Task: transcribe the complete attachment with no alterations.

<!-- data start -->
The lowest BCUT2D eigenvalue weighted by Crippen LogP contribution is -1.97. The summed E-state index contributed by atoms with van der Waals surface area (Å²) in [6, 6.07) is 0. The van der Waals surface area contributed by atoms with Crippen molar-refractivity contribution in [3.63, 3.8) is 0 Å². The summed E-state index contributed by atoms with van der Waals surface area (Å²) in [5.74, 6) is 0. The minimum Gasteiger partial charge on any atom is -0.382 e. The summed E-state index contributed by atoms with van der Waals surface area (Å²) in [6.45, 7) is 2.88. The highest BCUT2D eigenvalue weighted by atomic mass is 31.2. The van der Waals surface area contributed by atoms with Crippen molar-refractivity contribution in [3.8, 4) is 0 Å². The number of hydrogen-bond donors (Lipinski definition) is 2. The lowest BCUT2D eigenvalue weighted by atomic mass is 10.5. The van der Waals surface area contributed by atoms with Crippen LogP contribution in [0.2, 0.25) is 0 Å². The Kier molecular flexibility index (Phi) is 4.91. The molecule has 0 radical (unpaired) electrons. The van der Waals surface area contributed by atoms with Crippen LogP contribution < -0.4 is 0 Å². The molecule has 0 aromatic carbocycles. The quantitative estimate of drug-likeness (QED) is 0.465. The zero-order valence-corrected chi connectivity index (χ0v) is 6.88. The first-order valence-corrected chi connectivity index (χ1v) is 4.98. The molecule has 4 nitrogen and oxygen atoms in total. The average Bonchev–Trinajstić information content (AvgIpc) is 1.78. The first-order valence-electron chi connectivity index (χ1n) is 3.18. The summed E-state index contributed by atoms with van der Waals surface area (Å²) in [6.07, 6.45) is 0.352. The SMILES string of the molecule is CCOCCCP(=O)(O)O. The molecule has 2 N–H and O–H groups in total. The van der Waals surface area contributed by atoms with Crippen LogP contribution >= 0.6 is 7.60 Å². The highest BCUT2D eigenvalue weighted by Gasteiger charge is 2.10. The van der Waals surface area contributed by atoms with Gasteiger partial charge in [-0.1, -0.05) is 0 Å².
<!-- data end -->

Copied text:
The lowest BCUT2D eigenvalue weighted by Crippen LogP contribution is -1.97. The summed E-state index contributed by atoms with van der Waals surface area (Å²) in [6, 6.07) is 0. The van der Waals surface area contributed by atoms with Crippen molar-refractivity contribution in [3.63, 3.8) is 0 Å². The summed E-state index contributed by atoms with van der Waals surface area (Å²) in [5.74, 6) is 0. The minimum Gasteiger partial charge on any atom is -0.382 e. The summed E-state index contributed by atoms with van der Waals surface area (Å²) in [6.45, 7) is 2.88. The highest BCUT2D eigenvalue weighted by atomic mass is 31.2. The van der Waals surface area contributed by atoms with Crippen molar-refractivity contribution in [3.8, 4) is 0 Å². The number of hydrogen-bond donors (Lipinski definition) is 2. The lowest BCUT2D eigenvalue weighted by atomic mass is 10.5. The van der Waals surface area contributed by atoms with Crippen LogP contribution in [0.2, 0.25) is 0 Å². The Kier molecular flexibility index (Phi) is 4.91. The molecule has 0 radical (unpaired) electrons. The van der Waals surface area contributed by atoms with Crippen LogP contribution < -0.4 is 0 Å². The molecule has 0 aromatic carbocycles. The quantitative estimate of drug-likeness (QED) is 0.465. The zero-order valence-corrected chi connectivity index (χ0v) is 6.88. The first-order valence-corrected chi connectivity index (χ1v) is 4.98. The molecule has 4 nitrogen and oxygen atoms in total. The average Bonchev–Trinajstić information content (AvgIpc) is 1.78. The first-order valence-electron chi connectivity index (χ1n) is 3.18. The summed E-state index contributed by atoms with van der Waals surface area (Å²) in [6.07, 6.45) is 0.352. The SMILES string of the molecule is CCOCCCP(=O)(O)O. The molecule has 2 N–H and O–H groups in total. The van der Waals surface area contributed by atoms with Crippen LogP contribution >= 0.6 is 7.60 Å². The highest BCUT2D eigenvalue weighted by Gasteiger charge is 2.10. The van der Waals surface area contributed by atoms with Gasteiger partial charge in [-0.1, -0.05) is 0 Å².